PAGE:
You can see that it's always dispatching events that you're able to define. This will allow for greater flexibility and scalability in the long run.

Step 12: Creating the Events Class

Since we're dispatching events from our service base class, it makes sense to have a default events class. If you're feeling lazy and can't be bothered to create your own events class, you can just use this as we'll specify the class to use these events by default, so create a file called "RemoteConnectionServiceEvent.as" inside "src/com/flashtuts/lib/events/":

It's a pretty basic events class, we're extending the standard "Event()" class and adding our own public var called 'data' so that we can send data with the event and easily retrieve it through our listeners.

Step 13: Creating the AMFPHP Class

Now our base class and it's events class are ready, all we need to do is extend the base so that we can use it for our AMFPHP service class. Create a new file called "AMFPHPService.as" inside "src/com/flashtuts/lib/data/":

Don't be confused, it'll all make sense in a few paragraphs time, let's start with the constructor: like I've said further up, our base class will always be super-ed, so within the constructor we pass the 'url' variable given to this class when it's constructed as well as the events and finally the default encoding. The reason I'm choosing to separate the "AMFPHPService()" class from the "RemoteConnectionService()" class is because it'll allow for greater flexibility and scalability, as you can write other services that will take advantage of the base, but have different events and functions.

Before we continue, it's worth talking these special variables called ...(rest) which basically means that a function can accept any number of comma-delimited arguments, for example:

Traditionally you'd need to declare a function's arguments like this:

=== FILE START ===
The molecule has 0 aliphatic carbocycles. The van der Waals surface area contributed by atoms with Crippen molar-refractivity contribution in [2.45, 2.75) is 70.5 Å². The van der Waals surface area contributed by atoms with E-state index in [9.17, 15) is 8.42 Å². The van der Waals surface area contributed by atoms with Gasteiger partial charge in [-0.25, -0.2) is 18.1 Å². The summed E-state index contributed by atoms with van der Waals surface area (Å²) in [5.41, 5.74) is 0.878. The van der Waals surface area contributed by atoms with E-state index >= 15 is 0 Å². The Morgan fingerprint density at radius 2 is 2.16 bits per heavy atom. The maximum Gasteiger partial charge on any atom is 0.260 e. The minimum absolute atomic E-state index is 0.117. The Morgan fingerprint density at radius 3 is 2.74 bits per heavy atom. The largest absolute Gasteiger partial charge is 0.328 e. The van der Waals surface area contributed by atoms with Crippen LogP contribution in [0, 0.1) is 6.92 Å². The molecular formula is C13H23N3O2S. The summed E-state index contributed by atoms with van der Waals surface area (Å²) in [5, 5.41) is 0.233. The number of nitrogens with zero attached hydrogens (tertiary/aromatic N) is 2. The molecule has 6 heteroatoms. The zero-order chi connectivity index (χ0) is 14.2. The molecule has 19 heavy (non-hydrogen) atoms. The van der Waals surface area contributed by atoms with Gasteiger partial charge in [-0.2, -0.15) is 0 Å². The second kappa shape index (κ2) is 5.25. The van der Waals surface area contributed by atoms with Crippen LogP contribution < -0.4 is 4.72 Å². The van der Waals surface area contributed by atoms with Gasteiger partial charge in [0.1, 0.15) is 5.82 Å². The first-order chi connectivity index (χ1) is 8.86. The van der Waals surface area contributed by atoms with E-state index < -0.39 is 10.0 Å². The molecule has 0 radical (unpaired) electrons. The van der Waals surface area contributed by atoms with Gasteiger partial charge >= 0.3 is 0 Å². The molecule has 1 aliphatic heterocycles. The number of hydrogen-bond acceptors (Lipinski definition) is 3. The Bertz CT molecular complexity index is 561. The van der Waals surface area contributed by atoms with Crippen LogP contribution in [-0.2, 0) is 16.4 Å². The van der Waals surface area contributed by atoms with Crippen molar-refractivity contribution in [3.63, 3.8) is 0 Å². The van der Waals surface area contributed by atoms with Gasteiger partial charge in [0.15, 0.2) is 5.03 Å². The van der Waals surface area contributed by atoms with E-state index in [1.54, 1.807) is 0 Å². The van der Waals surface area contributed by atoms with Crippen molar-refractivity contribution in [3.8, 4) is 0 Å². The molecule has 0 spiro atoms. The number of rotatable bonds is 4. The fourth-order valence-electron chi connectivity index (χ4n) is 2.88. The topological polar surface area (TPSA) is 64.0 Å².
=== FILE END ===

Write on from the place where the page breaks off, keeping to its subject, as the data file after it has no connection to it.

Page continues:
However with ...(rest) arguments you can do this:

And call it like this:

So you can use any number of variables. These are then accessible in the function as an array, for example:

"NetConnection.call()" takes advantage of these ...(rest) arguments allowing you to send any number of arguments to your gateway. However, the function also requires you to give the 'responder', something that we created within our "RemoteConnectionService()" class. So since we're always going to need to use this "call()" function but don't want to write the 'responder' variable every time we use it, we should put it within our base class. Go ahead and open up the "RemoteConnectionService()" class then update it with this:

Step 14: Tying it in

Now that our service classes are ready, if we go back to our app's base class we have to add the service by creating it as a class-wide variable and constructing it within our "init()" function:

And since we're going to be using the service when the user hits the button, we need to add the event listeners to the buttons and then set up the function that will run our service's "send()" function to make the call:

You'll see that we're using a method called 'HelloWorld.say', this is a test AMFPHP service and I'll show you how to create your own later. And finally we need to add listeners to the service so that we can handle the ready event and display the response in the text area:

That's our ActionScript classes done! Now on to some PHP!

Step 15: Using AMFPHP

The first thing to do is to go to the AMFPHP web site and download yourself a copy of the code base. Once you've got it, uncompress it and stick it on your testing server or run it on your localhost. If you're new to PHP, it's worth reading up on it at w3schools.com.

Once you're happy that you know enough about PHP, it's time to get your hands dirty! The idea behind AMFPHP is that you can create a set of services and call them much like how you import files in ActionScript, for example: